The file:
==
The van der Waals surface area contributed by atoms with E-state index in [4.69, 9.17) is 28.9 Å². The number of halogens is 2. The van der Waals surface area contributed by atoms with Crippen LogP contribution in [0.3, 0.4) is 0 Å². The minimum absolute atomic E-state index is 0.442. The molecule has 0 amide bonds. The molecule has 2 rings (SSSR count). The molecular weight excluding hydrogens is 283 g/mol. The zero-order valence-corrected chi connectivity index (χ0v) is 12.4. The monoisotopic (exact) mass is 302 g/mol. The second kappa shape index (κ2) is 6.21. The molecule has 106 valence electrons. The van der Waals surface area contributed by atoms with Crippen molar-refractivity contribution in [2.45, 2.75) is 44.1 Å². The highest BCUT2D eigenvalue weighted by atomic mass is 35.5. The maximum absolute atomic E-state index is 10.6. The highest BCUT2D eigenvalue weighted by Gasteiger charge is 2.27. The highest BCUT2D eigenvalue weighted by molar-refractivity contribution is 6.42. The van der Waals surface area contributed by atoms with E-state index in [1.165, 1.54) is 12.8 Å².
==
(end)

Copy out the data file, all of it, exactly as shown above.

The van der Waals surface area contributed by atoms with E-state index in [4.69, 9.17) is 28.9 Å². The number of halogens is 2. The van der Waals surface area contributed by atoms with Crippen LogP contribution in [0.3, 0.4) is 0 Å². The minimum absolute atomic E-state index is 0.442. The molecule has 0 amide bonds. The molecule has 2 rings (SSSR count). The molecular weight excluding hydrogens is 283 g/mol. The zero-order valence-corrected chi connectivity index (χ0v) is 12.4. The monoisotopic (exact) mass is 302 g/mol. The second kappa shape index (κ2) is 6.21. The molecule has 106 valence electrons. The van der Waals surface area contributed by atoms with Crippen molar-refractivity contribution in [2.45, 2.75) is 44.1 Å². The highest BCUT2D eigenvalue weighted by atomic mass is 35.5. The maximum absolute atomic E-state index is 10.6. The highest BCUT2D eigenvalue weighted by Gasteiger charge is 2.27. The highest BCUT2D eigenvalue weighted by molar-refractivity contribution is 6.42. The van der Waals surface area contributed by atoms with E-state index in [1.165, 1.54) is 12.8 Å².